- Very bad skin problems have happened where the shot was given. Sometimes surgery was needed for these skin problems. Talk with the doctor.
- If you are 65 or older, use exenatide extended-release injection with care. You could have more side effects.
- Tell your doctor if you are pregnant or plan on getting pregnant. You will need to talk about the benefits and risks of using this medicine while you are pregnant.
- Tell your doctor if you are breast-feeding. You will need to talk about any risks to your baby.
What are some side effects that I need to call my doctor about right away?
WARNING/CAUTION: Even though it may be rare, some people may have very bad and sometimes deadly side effects when taking a drug. Tell your doctor or get medical help right away if you have any of the following signs or symptoms that may be related to a very bad side effect:
- Signs of an allergic reaction, like rash; hives; itching; red, swollen, blistered, or peeling skin with or without fever; wheezing; tightness in the chest or throat; trouble breathing or talking; unusual hoarseness; or swelling of the mouth, face, lips, tongue, or throat.
- Signs of kidney problems like unable to pass urine, change in how much urine is passed, blood in the urine, or a big weight gain.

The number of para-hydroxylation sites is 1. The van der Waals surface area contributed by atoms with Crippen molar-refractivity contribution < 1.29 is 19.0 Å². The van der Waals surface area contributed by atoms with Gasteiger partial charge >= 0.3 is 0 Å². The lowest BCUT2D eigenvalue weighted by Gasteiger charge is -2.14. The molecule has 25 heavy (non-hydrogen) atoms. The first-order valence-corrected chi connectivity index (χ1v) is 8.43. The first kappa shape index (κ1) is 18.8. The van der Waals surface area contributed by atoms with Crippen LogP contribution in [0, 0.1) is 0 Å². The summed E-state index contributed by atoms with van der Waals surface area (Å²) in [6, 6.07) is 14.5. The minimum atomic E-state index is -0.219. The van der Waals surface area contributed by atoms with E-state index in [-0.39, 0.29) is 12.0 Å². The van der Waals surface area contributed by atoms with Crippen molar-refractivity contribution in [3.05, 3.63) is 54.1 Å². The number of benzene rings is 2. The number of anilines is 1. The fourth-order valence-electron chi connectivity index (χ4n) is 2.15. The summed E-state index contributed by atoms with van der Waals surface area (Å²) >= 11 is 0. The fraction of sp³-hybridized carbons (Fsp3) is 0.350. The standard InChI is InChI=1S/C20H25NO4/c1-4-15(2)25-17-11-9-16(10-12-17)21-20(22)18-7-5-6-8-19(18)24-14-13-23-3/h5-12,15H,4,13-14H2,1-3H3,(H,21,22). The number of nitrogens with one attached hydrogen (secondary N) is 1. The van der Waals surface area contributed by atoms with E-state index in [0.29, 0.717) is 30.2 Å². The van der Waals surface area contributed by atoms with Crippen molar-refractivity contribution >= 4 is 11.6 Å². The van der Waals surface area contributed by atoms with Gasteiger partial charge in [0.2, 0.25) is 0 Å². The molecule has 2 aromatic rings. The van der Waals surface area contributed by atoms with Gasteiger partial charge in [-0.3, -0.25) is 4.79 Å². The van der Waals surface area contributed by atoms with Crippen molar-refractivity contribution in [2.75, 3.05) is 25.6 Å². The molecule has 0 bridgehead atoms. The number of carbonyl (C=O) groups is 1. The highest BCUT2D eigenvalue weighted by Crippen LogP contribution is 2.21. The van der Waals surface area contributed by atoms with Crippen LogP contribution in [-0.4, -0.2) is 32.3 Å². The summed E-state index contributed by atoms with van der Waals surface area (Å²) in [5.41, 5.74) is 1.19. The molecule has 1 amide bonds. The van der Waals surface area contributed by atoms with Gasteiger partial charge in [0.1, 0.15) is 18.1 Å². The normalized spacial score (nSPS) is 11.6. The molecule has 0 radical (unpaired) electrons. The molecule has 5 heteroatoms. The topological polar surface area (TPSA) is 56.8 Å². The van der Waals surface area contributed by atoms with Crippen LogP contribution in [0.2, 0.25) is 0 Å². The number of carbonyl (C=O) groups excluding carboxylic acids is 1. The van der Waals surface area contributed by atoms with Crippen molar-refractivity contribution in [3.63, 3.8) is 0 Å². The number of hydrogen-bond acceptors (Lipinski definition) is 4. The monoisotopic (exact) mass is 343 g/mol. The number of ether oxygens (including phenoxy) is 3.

- Dizziness or passing out.
- Very bad headache.
- Very bad irritation where the shot was given.
- Area that feels hard, blisters, dark scab, lumps, open wound, pain, swelling, or other very bad skin irritation where the shot was given.
- Low blood sugar can happen. The chance of low blood sugar may be raised when exenatide extended-release injection (bydureon) (trays) is used with other drugs for high blood sugar (diabetes). Signs may be dizziness, headache, feeling sleepy, feeling weak, shaking, a fast heartbeat, confusion, hunger, or sweating. Call your doctor right away if you have any of these signs. Follow what you have been told to do if you get low blood sugar. This may include taking glucose tablets, liquid glucose, or some fruit juices.
- Very bad and sometimes deadly pancreas problems (pancreatitis) have happened with this medicine. Call your doctor right away if you have very bad stomach pain, very bad back pain, or very upset stomach or throwing up.
What are some other side effects of Exenatide Extended-Release Injection?
All drugs may cause side effects. However, many people have no side effects or only have minor side effects. Call your doctor or get medical help if any of these side effects or any other side effects bother you or do not go away:
- Hard stools (constipation).
- Feeling tired or weak.
- Itching where the shot is given.
- Upset stomach or throwing up.
- Loose stools (diarrhea).
- Small bump where the shot is given.
These are not all of the side effects that may occur. If you have questions about side effects, call your doctor. Call your doctor for medical advice about side effects.
You may report side effects to the FDA at 1-800-FDA-1088. You may also report side effects at http://www.fda.gov/medwatch.
Side Effects (complete list)